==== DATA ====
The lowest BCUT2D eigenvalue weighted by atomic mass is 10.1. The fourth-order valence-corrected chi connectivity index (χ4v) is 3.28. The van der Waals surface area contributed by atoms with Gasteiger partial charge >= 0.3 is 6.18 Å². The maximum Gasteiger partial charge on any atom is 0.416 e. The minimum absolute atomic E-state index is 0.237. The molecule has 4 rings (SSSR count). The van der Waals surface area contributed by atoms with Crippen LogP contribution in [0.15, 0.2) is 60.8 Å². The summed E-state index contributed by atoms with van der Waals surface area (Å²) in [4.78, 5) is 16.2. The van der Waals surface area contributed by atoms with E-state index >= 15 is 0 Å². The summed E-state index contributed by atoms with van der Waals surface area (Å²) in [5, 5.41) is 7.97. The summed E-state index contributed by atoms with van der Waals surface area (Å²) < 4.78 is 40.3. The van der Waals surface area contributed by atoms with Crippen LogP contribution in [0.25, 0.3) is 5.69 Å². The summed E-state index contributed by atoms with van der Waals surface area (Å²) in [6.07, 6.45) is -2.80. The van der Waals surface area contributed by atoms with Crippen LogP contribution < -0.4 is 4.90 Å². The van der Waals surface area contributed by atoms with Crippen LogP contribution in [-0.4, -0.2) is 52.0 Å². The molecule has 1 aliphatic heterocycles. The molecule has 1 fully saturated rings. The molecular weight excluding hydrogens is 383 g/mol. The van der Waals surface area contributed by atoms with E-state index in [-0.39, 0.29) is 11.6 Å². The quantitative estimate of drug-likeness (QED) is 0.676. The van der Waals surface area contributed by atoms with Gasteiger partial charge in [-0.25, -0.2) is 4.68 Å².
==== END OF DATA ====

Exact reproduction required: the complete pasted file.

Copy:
The lowest BCUT2D eigenvalue weighted by atomic mass is 10.1. The fourth-order valence-corrected chi connectivity index (χ4v) is 3.28. The van der Waals surface area contributed by atoms with Gasteiger partial charge >= 0.3 is 6.18 Å². The maximum Gasteiger partial charge on any atom is 0.416 e. The minimum absolute atomic E-state index is 0.237. The molecule has 4 rings (SSSR count). The van der Waals surface area contributed by atoms with Crippen LogP contribution in [0.15, 0.2) is 60.8 Å². The summed E-state index contributed by atoms with van der Waals surface area (Å²) in [4.78, 5) is 16.2. The van der Waals surface area contributed by atoms with E-state index >= 15 is 0 Å². The summed E-state index contributed by atoms with van der Waals surface area (Å²) in [5, 5.41) is 7.97. The summed E-state index contributed by atoms with van der Waals surface area (Å²) < 4.78 is 40.3. The van der Waals surface area contributed by atoms with Crippen LogP contribution in [0.25, 0.3) is 5.69 Å². The summed E-state index contributed by atoms with van der Waals surface area (Å²) in [6.07, 6.45) is -2.80. The van der Waals surface area contributed by atoms with Crippen LogP contribution < -0.4 is 4.90 Å². The van der Waals surface area contributed by atoms with Crippen LogP contribution in [-0.4, -0.2) is 52.0 Å². The molecule has 1 aliphatic heterocycles. The molecule has 1 fully saturated rings. The molecular weight excluding hydrogens is 383 g/mol. The van der Waals surface area contributed by atoms with E-state index in [-0.39, 0.29) is 11.6 Å². The quantitative estimate of drug-likeness (QED) is 0.676. The van der Waals surface area contributed by atoms with Gasteiger partial charge in [-0.25, -0.2) is 4.68 Å².